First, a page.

As a college student I took multiple sociology courses, specifically those related to crime and how environments foster it.
While I am by no means a sociological professional today, the theories and lessons I learned stuck with me.
One that I keep coming back to in the wake of violent crimes—that seem to occur daily—is the copycat effect: the way sensational coverage of violent crimes and the perpetrators spark more of the same through imitation.
People are not going out and deciding to harm people generally, but those with mental issues, anger issues and the like are deeply influenced by the way killers before them get their names in lights.
After what happened yesterday in Virginia, where two local journalists were gunned down during a live morning report, we are hearing the same narrative we’ve been hearing time and time again in our country—angry man with mental issues shoots people and later turns the gun on himself.
We then feel sad and shocked for a while, talk about it at work and then go on about our day. Some of us are truly apathetic, some feel powerless, and some decide this is a good time to turn up the gun debate on Facebook instead of actually thinking about what they are fighting for in the first place.
But the most alarming similarity of this narrative is how we devote so much attention to the crime and the criminal, yet so little to those affected by it. In the case of the Virginia shooting, Alison Parker and Adam Ward may receive a little more attention then victims past because of their media status, but it pales in comparison to how much their killer has, and will, receive.
When these tragedies occur, the names of the killers are shared over and over and over again. We don’t have to actively seek out this information. It becomes part of the morning routine in the days and weeks following these crimes. Magazines do entire profiles of these killers: Who knew them? Where did they live? What were they like? Why would they do this?
When it comes to the victims, we have to look a little deeper and the stories are far more sparse. While this information is important for trying to stop these killings in the future, it really appears that the abundance of it is doing more harm than good.
If you asked me who killed nine innocent people in a church in Charleston two months ago, I could tell you the killer’s name right away but I would have to think about who the victims were. The same goes for the Aurora shooting, Sandy Hook, Tucson, Columbine, Boston and so many others. I am vowing to change this moving forward.
Aside from the straight facts of what happened, I have yet to look up details about the man who took Adam and Alison’s lives, and aside from what I’ve seen while scrolling Twitter, I’ve actively avoided any stories mentioning him to the best of my ability. If you asked me on the spot who he was, I could not tell you.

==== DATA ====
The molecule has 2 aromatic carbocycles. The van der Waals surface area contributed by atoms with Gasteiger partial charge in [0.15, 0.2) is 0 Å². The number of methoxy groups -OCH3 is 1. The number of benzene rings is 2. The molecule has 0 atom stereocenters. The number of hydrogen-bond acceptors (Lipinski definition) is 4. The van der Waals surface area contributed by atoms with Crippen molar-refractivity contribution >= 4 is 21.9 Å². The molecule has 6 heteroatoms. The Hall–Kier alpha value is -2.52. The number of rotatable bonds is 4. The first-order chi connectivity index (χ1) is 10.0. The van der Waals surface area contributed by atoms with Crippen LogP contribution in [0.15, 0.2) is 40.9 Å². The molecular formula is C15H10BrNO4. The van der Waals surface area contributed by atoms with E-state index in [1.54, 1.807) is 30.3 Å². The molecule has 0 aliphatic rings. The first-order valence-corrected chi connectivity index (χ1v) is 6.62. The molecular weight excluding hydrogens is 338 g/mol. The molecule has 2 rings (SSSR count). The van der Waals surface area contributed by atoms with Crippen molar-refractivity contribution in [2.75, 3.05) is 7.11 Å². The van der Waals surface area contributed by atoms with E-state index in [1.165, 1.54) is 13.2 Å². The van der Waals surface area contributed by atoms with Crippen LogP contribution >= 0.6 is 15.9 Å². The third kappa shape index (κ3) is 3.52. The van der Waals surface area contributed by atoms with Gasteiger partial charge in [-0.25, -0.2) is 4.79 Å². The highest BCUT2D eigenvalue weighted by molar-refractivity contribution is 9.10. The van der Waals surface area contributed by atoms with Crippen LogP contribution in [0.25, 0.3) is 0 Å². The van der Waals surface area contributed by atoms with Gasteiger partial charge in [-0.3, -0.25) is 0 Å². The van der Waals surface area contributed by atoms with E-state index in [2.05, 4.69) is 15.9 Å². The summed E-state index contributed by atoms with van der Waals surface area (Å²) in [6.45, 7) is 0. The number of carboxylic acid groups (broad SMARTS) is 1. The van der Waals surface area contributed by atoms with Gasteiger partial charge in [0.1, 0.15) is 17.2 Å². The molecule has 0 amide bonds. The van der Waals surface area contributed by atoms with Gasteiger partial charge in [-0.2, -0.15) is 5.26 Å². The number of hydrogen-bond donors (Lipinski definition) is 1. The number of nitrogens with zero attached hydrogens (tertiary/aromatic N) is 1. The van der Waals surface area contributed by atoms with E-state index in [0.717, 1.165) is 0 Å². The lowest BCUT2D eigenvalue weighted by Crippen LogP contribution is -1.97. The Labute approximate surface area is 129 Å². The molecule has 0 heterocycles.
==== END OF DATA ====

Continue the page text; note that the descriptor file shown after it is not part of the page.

I read an article in The Atlantic with great detail on how we can curb the copycat effect and how that would start with the way the media reports on these crimes. It was written following the Sandy Hook murders.
You cannot count the number of instances that have taken place since on both hands and feet because there are too many.
The media’s insatiable desire for big headlines, breaking news and being first on the scene paired with the public’s craving for drama and twisted obsession with crime that doesn’t seem to effect us personally make it a perfect recipe for a pool of sensational reporting and lack of care. However, I still believe it’s not too late for change and the media can have a significant influence in fostering it. Unfortunately, most of us do not control the media. But we can control how we consume it.
These crimes are no longer unthinkable—they are happening around us every day. It’s time we stop feeding the satisfaction of the criminal, show compassion for the victims and work to bring about real change rather than just talking about how awful it is and going about our business until the next one occurs.
So from here on out, I challenge you, as a media consumer, don’t share the graphic video.
Stop seeking out the details about the killer.
Once you know the facts of the crime, turn off the TV, don’t click the link.
Don’t post the killer’s name in a status or a hashtag.
Once you know the names of the victim(s), Google them. Find out who they were. Share their stories and get them to go viral.
Even if you didn’t know them, show your social media friends and followers how much they were loved. Inundate timelines with positivity.
We know there will be another senseless crime because there will be another angry person with easy access to a weapon who sees how easy it is to become famous. But just maybe, if we don’t allow the next guy to become famous we can prevent others from thinking it’s a good idea.
There isn’t really a simple right and wrong way to solve this pandemic problem, and so many variables are involved. But I do know that actively trying to do better, some way, somehow, is better than doing nothing at all.
Author: Karen Costa
Editor: Travis May
Photo: Video Screen Shot